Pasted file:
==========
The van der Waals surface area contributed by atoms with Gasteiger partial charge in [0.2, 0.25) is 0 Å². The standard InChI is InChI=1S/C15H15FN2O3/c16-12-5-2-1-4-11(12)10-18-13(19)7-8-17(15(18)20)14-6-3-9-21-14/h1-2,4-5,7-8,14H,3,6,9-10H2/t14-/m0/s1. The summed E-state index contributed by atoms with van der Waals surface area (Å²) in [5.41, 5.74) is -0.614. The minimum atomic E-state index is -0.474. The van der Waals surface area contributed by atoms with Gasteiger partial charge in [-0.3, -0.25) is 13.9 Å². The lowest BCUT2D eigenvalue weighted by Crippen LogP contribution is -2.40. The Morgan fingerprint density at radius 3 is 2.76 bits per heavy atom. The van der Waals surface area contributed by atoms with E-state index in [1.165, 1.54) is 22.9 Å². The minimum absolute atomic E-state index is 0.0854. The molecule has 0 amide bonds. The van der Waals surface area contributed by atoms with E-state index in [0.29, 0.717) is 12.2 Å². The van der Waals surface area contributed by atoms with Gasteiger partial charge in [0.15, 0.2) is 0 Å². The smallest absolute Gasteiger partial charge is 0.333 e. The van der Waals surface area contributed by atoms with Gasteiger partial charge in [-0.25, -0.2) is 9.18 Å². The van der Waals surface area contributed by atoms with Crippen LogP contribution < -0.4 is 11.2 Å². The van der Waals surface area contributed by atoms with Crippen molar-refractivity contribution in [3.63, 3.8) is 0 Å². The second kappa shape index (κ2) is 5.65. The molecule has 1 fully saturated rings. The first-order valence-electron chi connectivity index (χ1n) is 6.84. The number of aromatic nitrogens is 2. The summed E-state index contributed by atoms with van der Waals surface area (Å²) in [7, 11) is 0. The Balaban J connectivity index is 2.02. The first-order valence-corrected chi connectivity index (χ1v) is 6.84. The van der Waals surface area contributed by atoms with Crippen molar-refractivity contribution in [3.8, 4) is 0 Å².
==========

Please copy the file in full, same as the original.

The van der Waals surface area contributed by atoms with Gasteiger partial charge in [0.2, 0.25) is 0 Å². The standard InChI is InChI=1S/C15H15FN2O3/c16-12-5-2-1-4-11(12)10-18-13(19)7-8-17(15(18)20)14-6-3-9-21-14/h1-2,4-5,7-8,14H,3,6,9-10H2/t14-/m0/s1. The summed E-state index contributed by atoms with van der Waals surface area (Å²) in [5.41, 5.74) is -0.614. The minimum atomic E-state index is -0.474. The van der Waals surface area contributed by atoms with Gasteiger partial charge in [-0.3, -0.25) is 13.9 Å². The lowest BCUT2D eigenvalue weighted by Crippen LogP contribution is -2.40. The Morgan fingerprint density at radius 3 is 2.76 bits per heavy atom. The van der Waals surface area contributed by atoms with E-state index in [1.165, 1.54) is 22.9 Å². The minimum absolute atomic E-state index is 0.0854. The molecule has 0 amide bonds. The van der Waals surface area contributed by atoms with E-state index in [0.29, 0.717) is 12.2 Å². The van der Waals surface area contributed by atoms with Gasteiger partial charge in [0.15, 0.2) is 0 Å². The smallest absolute Gasteiger partial charge is 0.333 e. The van der Waals surface area contributed by atoms with Gasteiger partial charge in [-0.25, -0.2) is 9.18 Å². The van der Waals surface area contributed by atoms with Crippen LogP contribution < -0.4 is 11.2 Å². The van der Waals surface area contributed by atoms with Crippen molar-refractivity contribution in [3.63, 3.8) is 0 Å². The second kappa shape index (κ2) is 5.65. The molecule has 1 fully saturated rings. The first-order valence-electron chi connectivity index (χ1n) is 6.84. The number of aromatic nitrogens is 2. The summed E-state index contributed by atoms with van der Waals surface area (Å²) in [7, 11) is 0. The Balaban J connectivity index is 2.02. The first-order valence-corrected chi connectivity index (χ1v) is 6.84. The van der Waals surface area contributed by atoms with Crippen molar-refractivity contribution in [3.8, 4) is 0 Å².